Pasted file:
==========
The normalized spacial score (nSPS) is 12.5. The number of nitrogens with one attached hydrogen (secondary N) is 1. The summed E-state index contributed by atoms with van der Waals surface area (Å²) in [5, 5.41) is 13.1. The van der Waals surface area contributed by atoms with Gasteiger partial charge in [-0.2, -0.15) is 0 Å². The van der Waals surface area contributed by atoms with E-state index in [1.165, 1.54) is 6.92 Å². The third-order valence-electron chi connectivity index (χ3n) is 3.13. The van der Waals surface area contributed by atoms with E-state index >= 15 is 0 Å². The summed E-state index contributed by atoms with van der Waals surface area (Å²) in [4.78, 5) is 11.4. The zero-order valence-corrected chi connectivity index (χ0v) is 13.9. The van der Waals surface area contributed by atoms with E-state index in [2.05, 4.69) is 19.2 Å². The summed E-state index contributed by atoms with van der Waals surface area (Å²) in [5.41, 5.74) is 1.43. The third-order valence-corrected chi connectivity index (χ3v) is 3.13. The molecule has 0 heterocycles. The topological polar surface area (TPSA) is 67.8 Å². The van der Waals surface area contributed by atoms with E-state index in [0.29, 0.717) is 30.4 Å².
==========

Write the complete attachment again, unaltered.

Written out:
The normalized spacial score (nSPS) is 12.5. The number of nitrogens with one attached hydrogen (secondary N) is 1. The summed E-state index contributed by atoms with van der Waals surface area (Å²) in [5, 5.41) is 13.1. The van der Waals surface area contributed by atoms with Gasteiger partial charge in [-0.2, -0.15) is 0 Å². The van der Waals surface area contributed by atoms with E-state index in [1.165, 1.54) is 6.92 Å². The third-order valence-electron chi connectivity index (χ3n) is 3.13. The van der Waals surface area contributed by atoms with E-state index >= 15 is 0 Å². The summed E-state index contributed by atoms with van der Waals surface area (Å²) in [4.78, 5) is 11.4. The zero-order valence-corrected chi connectivity index (χ0v) is 13.9. The van der Waals surface area contributed by atoms with E-state index in [2.05, 4.69) is 19.2 Å². The summed E-state index contributed by atoms with van der Waals surface area (Å²) in [5.41, 5.74) is 1.43. The third-order valence-corrected chi connectivity index (χ3v) is 3.13. The molecule has 0 heterocycles. The topological polar surface area (TPSA) is 67.8 Å². The van der Waals surface area contributed by atoms with E-state index in [0.29, 0.717) is 30.4 Å².